Guest Blog: Don’t Live Fast, Don’t Die Young

Unemployment is a terrible thing. Youth unemployment has knock-on pernicious consequences in the wider society that can last a generation.

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Jobless levels have been coming down in the US recently, although we need at least two more quarters of continuing falls before we can feel optimistic, but in the European Union (Germany excepted) they remain stubbornly high. It is the number 1 issue for governments in the West, or if it isn’t it should be.

At the same time, workers are being urged to make greater provision for their retirement, and indeed to put off retiring until later in life. In the UK the retirement age has been raised from 65 to 67 for workers currently under 40, and in France it was viewed almost as sacrilege when the retirement age was raised from 60 to 62 recently. Pension provision is a major worry for workers and future liabilities are a major issue for governments’ welfare budgets.

Are these two issues connected? Some people think so. Journalists on the Financial Times and The Sunday Times, for example, have opined recently that high levels of youth unemploymentarise partly from the fact that current workers are not leaving to make room for them. Making employees delay retirement still further will only exacerbate the problem, they believe.

This is a form of economic illiteracy. In fact it is analogous to mercantilism, the prevailing orthodoxy of the time that was refuted utterly by Adam Smith in the 18th century. The amount of jobs in the world isn’t a finite number, to be shared out as one might a box of chocolates.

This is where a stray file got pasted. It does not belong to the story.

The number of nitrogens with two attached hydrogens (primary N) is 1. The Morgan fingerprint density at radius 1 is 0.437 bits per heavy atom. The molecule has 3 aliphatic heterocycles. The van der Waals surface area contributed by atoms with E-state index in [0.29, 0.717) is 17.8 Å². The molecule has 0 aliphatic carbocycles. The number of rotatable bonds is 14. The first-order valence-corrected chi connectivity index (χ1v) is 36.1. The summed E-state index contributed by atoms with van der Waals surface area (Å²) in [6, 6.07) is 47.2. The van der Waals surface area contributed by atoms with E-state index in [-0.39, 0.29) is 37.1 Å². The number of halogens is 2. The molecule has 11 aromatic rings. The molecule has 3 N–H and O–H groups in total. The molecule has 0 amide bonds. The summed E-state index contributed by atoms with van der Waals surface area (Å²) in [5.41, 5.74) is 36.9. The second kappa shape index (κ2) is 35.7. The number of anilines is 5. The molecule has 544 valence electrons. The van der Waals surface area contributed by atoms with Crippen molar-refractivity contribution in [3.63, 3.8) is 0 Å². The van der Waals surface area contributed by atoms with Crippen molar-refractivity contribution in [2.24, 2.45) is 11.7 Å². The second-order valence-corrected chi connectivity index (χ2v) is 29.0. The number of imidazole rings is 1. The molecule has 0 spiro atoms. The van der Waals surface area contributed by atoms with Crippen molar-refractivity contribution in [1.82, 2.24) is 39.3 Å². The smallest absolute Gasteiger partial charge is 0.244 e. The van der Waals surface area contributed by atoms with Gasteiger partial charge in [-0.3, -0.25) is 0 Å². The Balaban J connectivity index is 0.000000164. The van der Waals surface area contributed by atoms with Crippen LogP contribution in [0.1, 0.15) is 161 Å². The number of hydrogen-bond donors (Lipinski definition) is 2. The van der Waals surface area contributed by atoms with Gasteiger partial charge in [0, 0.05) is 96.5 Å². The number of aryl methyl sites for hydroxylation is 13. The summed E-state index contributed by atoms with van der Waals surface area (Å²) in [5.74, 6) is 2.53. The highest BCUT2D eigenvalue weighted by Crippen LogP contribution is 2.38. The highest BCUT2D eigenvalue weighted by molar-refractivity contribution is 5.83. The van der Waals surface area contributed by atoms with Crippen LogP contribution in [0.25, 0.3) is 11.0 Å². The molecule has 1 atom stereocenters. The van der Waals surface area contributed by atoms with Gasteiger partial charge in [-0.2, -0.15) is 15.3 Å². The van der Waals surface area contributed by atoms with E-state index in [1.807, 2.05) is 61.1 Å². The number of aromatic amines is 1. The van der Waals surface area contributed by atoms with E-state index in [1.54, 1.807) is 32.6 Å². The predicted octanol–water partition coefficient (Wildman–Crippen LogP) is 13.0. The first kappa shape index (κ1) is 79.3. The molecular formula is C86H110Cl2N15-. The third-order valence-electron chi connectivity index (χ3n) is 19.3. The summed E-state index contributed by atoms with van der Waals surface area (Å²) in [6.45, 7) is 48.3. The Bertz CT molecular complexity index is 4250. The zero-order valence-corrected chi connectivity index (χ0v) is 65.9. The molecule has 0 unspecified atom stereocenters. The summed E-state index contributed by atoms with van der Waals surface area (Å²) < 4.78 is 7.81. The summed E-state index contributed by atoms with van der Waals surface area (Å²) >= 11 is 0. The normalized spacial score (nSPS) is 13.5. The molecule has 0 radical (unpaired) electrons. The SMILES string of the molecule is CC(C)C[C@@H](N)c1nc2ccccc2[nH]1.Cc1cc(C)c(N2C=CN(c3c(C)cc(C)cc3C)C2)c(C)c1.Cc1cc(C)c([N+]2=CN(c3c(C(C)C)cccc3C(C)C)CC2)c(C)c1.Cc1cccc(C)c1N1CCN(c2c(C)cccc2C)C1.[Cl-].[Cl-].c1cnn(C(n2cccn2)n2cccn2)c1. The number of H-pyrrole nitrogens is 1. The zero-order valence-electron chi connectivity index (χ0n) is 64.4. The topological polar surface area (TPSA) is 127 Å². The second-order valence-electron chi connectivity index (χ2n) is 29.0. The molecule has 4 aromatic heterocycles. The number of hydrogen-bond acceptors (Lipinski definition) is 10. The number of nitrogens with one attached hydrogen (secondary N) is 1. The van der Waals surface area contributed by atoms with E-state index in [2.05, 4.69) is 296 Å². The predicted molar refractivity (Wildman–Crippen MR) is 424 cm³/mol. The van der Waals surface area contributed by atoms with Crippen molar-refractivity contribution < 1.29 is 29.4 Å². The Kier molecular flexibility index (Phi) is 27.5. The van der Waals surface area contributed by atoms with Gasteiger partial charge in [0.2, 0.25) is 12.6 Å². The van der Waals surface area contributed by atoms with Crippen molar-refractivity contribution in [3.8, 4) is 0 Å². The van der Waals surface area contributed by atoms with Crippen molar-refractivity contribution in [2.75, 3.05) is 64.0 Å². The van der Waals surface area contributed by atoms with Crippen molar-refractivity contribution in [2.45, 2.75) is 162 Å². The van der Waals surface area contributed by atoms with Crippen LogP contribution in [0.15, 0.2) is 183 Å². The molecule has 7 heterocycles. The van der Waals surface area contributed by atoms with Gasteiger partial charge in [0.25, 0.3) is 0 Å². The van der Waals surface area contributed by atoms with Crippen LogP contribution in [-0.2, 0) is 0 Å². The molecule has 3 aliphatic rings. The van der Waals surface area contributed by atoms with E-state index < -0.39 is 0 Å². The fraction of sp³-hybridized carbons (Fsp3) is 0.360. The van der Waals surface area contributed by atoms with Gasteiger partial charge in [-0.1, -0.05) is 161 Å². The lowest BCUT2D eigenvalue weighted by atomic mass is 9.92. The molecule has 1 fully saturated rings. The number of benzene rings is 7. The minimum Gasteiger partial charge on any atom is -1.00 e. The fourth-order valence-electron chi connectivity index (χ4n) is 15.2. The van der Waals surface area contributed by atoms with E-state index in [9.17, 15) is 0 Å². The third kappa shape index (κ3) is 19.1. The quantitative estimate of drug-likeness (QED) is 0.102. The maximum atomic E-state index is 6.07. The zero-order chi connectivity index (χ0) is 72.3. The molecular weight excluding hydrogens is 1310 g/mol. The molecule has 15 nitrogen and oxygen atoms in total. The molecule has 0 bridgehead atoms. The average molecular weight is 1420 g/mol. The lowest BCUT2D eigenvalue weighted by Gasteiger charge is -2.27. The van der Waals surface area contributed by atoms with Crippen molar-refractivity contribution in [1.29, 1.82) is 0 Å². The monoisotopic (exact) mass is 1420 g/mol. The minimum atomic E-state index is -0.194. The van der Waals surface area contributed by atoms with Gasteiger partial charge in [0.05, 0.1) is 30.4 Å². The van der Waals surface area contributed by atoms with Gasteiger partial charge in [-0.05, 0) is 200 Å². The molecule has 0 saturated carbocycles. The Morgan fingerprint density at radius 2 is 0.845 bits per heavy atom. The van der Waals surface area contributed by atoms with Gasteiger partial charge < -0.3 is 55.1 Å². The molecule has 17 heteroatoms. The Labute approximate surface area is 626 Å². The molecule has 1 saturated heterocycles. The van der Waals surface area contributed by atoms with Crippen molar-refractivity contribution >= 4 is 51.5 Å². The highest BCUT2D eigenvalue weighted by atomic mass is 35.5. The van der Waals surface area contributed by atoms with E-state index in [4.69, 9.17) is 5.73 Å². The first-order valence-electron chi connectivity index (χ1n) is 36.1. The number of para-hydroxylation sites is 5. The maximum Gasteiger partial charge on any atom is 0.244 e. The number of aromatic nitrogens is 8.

Jobs are generated (and lost) all the time in a dynamic, not static, environment, and a growing economy will always generate more jobs no matter how long people put off retirement (by the logic of the mercantilists, if we all retired at 40 there would be more jobs for young people).

Even a stagnating economy that loses jobs in one sector, say shipbuilding or agriculture, creates jobs in new industries such as telecoms or media services as its structural makeup responds to changing competitive advantages.

Youth unemployment is particularly prevalent in economies where labor markets are inflexible, and is often found to be lower in countries with a higher percentage of elderly workers in employment. There is very little direct correlation between the two.

The need to delay retirement arises from the issue of funding. The idea that one retires at 60 with a pension provision until death dates from Bismarck’s era when life expectancy was in the 50s or 60s rather than in the 70s or 80s as it is now. To fund an annuity that pays out for 30 years or more means either a bigger pension pot or a later retirement age. It’s a simple choice.

These two issues are related insofar as they both cry out for flexible labor markets and other incentives for companies to create jobs. But it would be refreshing if more commentators realized that there isn’t a finite number of jobs to go around, and lowering the retirement age, something that we can ill afford to do in the current climate, is not the way to create jobs for the young.

The author is Professor Moorad Choudhry, Treasurer, Corporate Banking Division, Royal Bank of Scotland. The views expressed in this article are an expression of the author’s personal views only and do not necessarily reflect the views or policies of The Royal Bank of Scotland Group plc, its subsidiaries or affiliated companies, or its Board of Directors. RBS does not guarantee the accuracy of the data included in this article and accepts no responsibility for any consequence of their use. This article does not constitute an offer or a solicitation of an offer with respect to any particular investment.